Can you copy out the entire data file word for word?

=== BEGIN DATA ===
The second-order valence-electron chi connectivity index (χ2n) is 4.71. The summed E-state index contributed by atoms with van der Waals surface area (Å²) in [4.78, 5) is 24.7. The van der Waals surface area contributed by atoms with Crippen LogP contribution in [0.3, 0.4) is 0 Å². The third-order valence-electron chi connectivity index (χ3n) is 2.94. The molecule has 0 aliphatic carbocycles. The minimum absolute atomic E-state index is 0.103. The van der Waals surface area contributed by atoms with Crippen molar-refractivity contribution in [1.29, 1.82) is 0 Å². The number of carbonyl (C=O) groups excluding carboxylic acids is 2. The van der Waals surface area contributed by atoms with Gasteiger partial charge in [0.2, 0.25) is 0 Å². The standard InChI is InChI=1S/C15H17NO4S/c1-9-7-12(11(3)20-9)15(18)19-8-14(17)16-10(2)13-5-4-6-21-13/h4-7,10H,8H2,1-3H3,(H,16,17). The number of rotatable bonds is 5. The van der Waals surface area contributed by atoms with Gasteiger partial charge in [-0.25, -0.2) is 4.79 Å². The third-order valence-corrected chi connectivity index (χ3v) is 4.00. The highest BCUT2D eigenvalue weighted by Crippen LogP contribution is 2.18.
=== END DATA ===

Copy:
The second-order valence-electron chi connectivity index (χ2n) is 4.71. The summed E-state index contributed by atoms with van der Waals surface area (Å²) in [4.78, 5) is 24.7. The van der Waals surface area contributed by atoms with Crippen LogP contribution in [0.3, 0.4) is 0 Å². The third-order valence-electron chi connectivity index (χ3n) is 2.94. The molecule has 0 aliphatic carbocycles. The minimum absolute atomic E-state index is 0.103. The van der Waals surface area contributed by atoms with Crippen molar-refractivity contribution in [1.29, 1.82) is 0 Å². The number of carbonyl (C=O) groups excluding carboxylic acids is 2. The van der Waals surface area contributed by atoms with Gasteiger partial charge in [0.2, 0.25) is 0 Å². The standard InChI is InChI=1S/C15H17NO4S/c1-9-7-12(11(3)20-9)15(18)19-8-14(17)16-10(2)13-5-4-6-21-13/h4-7,10H,8H2,1-3H3,(H,16,17). The number of rotatable bonds is 5. The van der Waals surface area contributed by atoms with Gasteiger partial charge in [-0.25, -0.2) is 4.79 Å². The third-order valence-corrected chi connectivity index (χ3v) is 4.00. The highest BCUT2D eigenvalue weighted by Crippen LogP contribution is 2.18.